Portobello Mushroom (Agaricus bisporus) - grow culture  Gourmet Edible & Medicinal Culture | Spore Spot
Portobello Mushroom (Agaricus bisporus) - grow culture  Gourmet Edible & Medicinal Culture | Spore Spot

Portobello Mushroom (Agaricus bisporus) - grow culture

Vendor
Spore Spot
Regular price
R 250.00
Sale price
R 250.00
Quantity must be 1 or more

Agaricus bisporus is an edible basidiomycete mushroom, with a little culinary flair it's anything but boring. It has two color states while immature—white and brown—both of which have various names. When mature, it is known as portobello mushroom (also portabella or portobella).
When immature and white, this mushroom may be known as: 

  • common mushroom, 
  • button mushroom, 
  • cultivated mushroom, 
  • table mushroom, 
  • crimini mushroom and champignon mushroom.

A Button mushroom spore print is a dark brown, which is why you see the mushrooms in the store as white on top with blackish gills underneath. The flesh is white, but will turn a pinkish color upon bruising. Eventually the pink will turn brown. You'll see this if you put a lot of pressure on your mushrooms while handling them. When immature and brown, it may be known variously as:

  • Swiss brown mushroom, 
  • Roman brown mushroom, 
  • Italian brown mushroom, 
  • cremini/crimini mushroom, or chestnut mushroom.

    While A. bisporus is native to grasslands in Europe and North America, it is cultivated in more than seventy countries, and is one of the most commonly and widely consumed mushrooms in the world.

    The button mushroom might take the lime light on medical boards, it certainly takes the spot light in the kitchen. However, there is research interest in the common mushroom and its potential to boost the immune system and fight cancer.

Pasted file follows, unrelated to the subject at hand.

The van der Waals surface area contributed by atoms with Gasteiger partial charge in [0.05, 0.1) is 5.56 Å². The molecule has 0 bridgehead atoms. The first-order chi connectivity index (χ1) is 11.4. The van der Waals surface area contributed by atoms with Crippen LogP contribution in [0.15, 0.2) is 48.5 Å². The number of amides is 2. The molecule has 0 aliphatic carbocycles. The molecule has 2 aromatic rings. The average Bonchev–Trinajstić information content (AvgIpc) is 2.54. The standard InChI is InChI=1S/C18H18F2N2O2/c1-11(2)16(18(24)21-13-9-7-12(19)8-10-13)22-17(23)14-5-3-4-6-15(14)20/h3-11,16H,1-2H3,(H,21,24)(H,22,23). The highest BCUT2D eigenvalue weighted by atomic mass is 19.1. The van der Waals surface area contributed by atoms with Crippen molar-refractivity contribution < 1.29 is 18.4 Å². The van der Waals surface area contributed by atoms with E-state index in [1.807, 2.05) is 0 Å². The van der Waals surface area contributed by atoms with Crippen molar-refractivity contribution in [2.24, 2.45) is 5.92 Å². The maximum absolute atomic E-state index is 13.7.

Today's commercial variety of the common mushroom originally was a light brown color. In 1926, a Pennsylvania mushroom farmer found a clump of common mushrooms with white caps in his mushroom bed. As with the reception of white bread, it was seen as a more attractive food item and became very popular. Cultures were grown from these mutant individuals, and most of the cream-colored store mushrooms marketed today are products of this 1926 chance natural mutation.

    This grow culture is in a 10ml syringe.

    We recommend using our syringe of button mushroom cultures or spore prints to inoculate horse manure substrate. 

     

    Nutritional value per 100 g (3.5 oz)
    Energy 93 kJ (22 kcal)
    3.26 g
    Sugars 1.98 g
    Dietary fiber 1 g
    0.34 g
    3.09 g
    Vitamins Quantity%DV
    Thiamine (B1)
    7%      |    0.081 mg
    Riboflavin (B2)
    34%    |    0.402 mg
    Niacin (B3)
    24%    |    3.607 mg
    Pantothenic acid (B5)
    30%    |    1.497 mg
    Vitamin B6
    8%      |    0.104 mg
    Folate (B9)
    4%      |  17 μg
    Vitamin B12
    2%      |    0.04 μg
    Vitamin C
    3%      |    2.1 mg
    Vitamin D
    1%      |    0.2 μg
    Minerals Quantity%DV
    Iron
    4%      |       0.5 mg
    Magnesium
    3%      |      9 mg
    Phosphorus
    12%    |    86 mg
    Potassium
    7%      |  318 mg
    Sodium
    0%      |      3 mg
    Zinc
    5%      |      0.52 mg
    Other constituents Quantity
    Water 92.45 g

     

     

    Info from Wikipedia

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